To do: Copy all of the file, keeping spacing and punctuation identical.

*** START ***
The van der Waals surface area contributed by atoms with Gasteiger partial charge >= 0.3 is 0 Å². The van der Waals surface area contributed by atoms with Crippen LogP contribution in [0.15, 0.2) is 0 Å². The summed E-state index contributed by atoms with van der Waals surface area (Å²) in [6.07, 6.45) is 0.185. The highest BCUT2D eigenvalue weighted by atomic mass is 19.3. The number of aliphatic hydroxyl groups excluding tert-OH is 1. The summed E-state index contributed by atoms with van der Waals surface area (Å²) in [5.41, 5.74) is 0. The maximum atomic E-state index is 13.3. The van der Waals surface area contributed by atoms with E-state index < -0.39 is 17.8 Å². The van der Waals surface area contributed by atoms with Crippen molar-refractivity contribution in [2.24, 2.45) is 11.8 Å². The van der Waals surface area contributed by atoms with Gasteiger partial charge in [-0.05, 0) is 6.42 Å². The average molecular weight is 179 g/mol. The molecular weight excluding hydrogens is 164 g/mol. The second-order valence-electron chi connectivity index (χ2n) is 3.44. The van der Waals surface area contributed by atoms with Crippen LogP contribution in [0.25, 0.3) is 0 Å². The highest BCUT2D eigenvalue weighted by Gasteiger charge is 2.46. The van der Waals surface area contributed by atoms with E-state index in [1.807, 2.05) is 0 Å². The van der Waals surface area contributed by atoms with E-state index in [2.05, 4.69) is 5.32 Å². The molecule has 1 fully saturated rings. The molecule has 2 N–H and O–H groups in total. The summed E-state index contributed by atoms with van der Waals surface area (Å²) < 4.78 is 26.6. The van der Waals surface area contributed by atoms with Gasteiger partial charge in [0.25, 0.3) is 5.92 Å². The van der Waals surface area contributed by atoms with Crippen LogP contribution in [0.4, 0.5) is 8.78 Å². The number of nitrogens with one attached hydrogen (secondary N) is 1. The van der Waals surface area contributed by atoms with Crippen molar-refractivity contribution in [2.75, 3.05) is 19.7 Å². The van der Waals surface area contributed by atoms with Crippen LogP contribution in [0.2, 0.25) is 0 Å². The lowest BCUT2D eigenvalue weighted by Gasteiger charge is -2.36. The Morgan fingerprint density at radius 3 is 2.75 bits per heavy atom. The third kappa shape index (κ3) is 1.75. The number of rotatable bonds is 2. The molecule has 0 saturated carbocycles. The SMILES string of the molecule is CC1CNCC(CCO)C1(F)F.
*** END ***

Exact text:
The van der Waals surface area contributed by atoms with Gasteiger partial charge >= 0.3 is 0 Å². The van der Waals surface area contributed by atoms with Crippen LogP contribution in [0.15, 0.2) is 0 Å². The summed E-state index contributed by atoms with van der Waals surface area (Å²) in [6.07, 6.45) is 0.185. The highest BCUT2D eigenvalue weighted by atomic mass is 19.3. The number of aliphatic hydroxyl groups excluding tert-OH is 1. The summed E-state index contributed by atoms with van der Waals surface area (Å²) in [5.41, 5.74) is 0. The maximum atomic E-state index is 13.3. The van der Waals surface area contributed by atoms with E-state index < -0.39 is 17.8 Å². The van der Waals surface area contributed by atoms with Crippen molar-refractivity contribution in [2.24, 2.45) is 11.8 Å². The van der Waals surface area contributed by atoms with Gasteiger partial charge in [-0.05, 0) is 6.42 Å². The average molecular weight is 179 g/mol. The molecular weight excluding hydrogens is 164 g/mol. The second-order valence-electron chi connectivity index (χ2n) is 3.44. The van der Waals surface area contributed by atoms with Crippen LogP contribution in [0.25, 0.3) is 0 Å². The highest BCUT2D eigenvalue weighted by Gasteiger charge is 2.46. The van der Waals surface area contributed by atoms with E-state index in [1.807, 2.05) is 0 Å². The van der Waals surface area contributed by atoms with E-state index in [2.05, 4.69) is 5.32 Å². The molecule has 1 fully saturated rings. The molecule has 2 N–H and O–H groups in total. The summed E-state index contributed by atoms with van der Waals surface area (Å²) < 4.78 is 26.6. The van der Waals surface area contributed by atoms with Gasteiger partial charge in [0.25, 0.3) is 5.92 Å². The van der Waals surface area contributed by atoms with Crippen LogP contribution in [0.4, 0.5) is 8.78 Å². The number of nitrogens with one attached hydrogen (secondary N) is 1. The van der Waals surface area contributed by atoms with Crippen molar-refractivity contribution in [2.75, 3.05) is 19.7 Å². The van der Waals surface area contributed by atoms with Crippen LogP contribution in [0.2, 0.25) is 0 Å². The lowest BCUT2D eigenvalue weighted by Gasteiger charge is -2.36. The Morgan fingerprint density at radius 3 is 2.75 bits per heavy atom. The third kappa shape index (κ3) is 1.75. The number of rotatable bonds is 2. The molecule has 0 saturated carbocycles. The SMILES string of the molecule is CC1CNCC(CCO)C1(F)F.